• Parkinsons disease symptoms, diagnosis, prognosis, stages, etc
    • Drug treatments for parlinson's disease
    • Complimentary and supportive therapies for Parkinson's disease
    • Coping with Parkinson's disease
    • Terminology
  5. Drug Dependence and the Brain
    • Drugs
    • Definitions
    • Effects of illegal drugs
    • Other drugs: steroids, barbituates, etc
    • Physiological and psychological effects of drugs: illicits, stimulants
    • Addiction: how drugs work in the brain
    • Central nervous system
  6. Memory
    • Models of memory: multistore model, eorking memory model, levels of processing model
    • Levels of processing model
    • Amnesia and types of amnesia
    • Case study: traumatic amnesia
    • Case study: Korsakoff's syndrome (Alcohol amnesic syndrome)
  7. Language
    • The brain and language
    • Paul Broca
    • Carl Wernicke
    • Aphasia and Diphasia
    • Apraxia

Each lesson culminates in an assignment which is submitted to the school, marked by the school's tutors and returned to you with any relevant suggestions, comments, and if necessary, extra reading.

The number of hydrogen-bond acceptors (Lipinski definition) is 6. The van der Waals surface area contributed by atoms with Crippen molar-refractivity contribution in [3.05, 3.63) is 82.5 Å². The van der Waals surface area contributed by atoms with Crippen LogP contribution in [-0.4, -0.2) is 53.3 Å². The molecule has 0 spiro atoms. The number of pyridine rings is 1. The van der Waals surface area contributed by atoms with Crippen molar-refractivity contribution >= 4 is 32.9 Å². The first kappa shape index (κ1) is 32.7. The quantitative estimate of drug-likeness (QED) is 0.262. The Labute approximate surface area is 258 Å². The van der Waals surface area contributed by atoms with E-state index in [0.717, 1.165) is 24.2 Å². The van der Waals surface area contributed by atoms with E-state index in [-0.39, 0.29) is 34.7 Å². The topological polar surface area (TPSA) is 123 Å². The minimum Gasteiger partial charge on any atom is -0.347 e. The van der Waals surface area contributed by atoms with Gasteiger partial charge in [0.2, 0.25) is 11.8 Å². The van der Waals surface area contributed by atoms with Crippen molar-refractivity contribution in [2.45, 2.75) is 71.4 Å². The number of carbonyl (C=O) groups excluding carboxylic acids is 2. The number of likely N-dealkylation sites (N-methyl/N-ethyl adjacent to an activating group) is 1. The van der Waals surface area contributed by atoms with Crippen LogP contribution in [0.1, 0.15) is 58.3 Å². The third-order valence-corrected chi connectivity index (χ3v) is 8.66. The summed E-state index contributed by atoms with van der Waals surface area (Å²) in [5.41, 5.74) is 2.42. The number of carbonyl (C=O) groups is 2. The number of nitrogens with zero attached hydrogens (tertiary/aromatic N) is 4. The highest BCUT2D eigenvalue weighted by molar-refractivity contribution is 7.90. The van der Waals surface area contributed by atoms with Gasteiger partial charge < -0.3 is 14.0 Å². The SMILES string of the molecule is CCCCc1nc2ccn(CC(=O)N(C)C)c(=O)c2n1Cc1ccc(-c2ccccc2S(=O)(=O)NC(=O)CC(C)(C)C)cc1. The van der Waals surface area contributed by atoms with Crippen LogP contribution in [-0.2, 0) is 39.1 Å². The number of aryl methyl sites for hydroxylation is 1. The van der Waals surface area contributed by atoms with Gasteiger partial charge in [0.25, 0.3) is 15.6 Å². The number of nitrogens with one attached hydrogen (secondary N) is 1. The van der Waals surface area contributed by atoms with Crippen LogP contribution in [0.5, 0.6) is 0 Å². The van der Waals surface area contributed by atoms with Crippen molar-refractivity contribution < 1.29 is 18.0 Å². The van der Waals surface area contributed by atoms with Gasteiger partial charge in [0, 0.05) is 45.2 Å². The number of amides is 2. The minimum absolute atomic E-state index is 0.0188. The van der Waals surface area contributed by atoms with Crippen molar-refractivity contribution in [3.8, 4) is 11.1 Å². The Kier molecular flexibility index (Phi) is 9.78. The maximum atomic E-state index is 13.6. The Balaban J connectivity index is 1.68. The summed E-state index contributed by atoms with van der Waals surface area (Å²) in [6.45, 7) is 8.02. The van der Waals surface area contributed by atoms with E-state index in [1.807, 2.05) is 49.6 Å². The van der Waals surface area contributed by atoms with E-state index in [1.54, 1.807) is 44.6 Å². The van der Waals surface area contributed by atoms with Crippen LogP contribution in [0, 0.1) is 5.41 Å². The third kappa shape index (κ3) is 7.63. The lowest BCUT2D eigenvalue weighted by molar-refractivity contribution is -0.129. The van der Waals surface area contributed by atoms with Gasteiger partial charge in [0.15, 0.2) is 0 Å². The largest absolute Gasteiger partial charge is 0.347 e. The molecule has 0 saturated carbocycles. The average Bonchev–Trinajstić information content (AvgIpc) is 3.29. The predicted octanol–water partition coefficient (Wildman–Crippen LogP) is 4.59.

• Understand how evolution, genetics and experience influence behaviour and individual differences.
  • Discuss methods of research used to understand the functioning of the nervous system and behaviour.
  • Explain different causes of brain damage and the resultant effects on brain functioning.
  • Understand neuro-plasticity from the perspective of development, learning and recovery from brain damage.
  • Delineate the effects of drugs on the CNS and to explain biopsychological theories of addiction and reward systems in the brain.
  • Describe memory structures in the brain, theories of memory storage and evidence from different types of amnesia.
  • Describe different models of language localisation and to evaluate evidence for these models.

What You Will Do

  • Discuss how human behaviour is linked to evolution.
  • Explain how dominant traits are passed on to offspring by genetics.
  • Describe the relationship between gene expression and the genetic code.
  • Consider how studies of identical twins shed light on the development of differences among individuals.
  • Explain how CT and PET scans are used to obtain images of the brain.
  • Determine what invasive research methods have been employed to understand the brain and behaviour.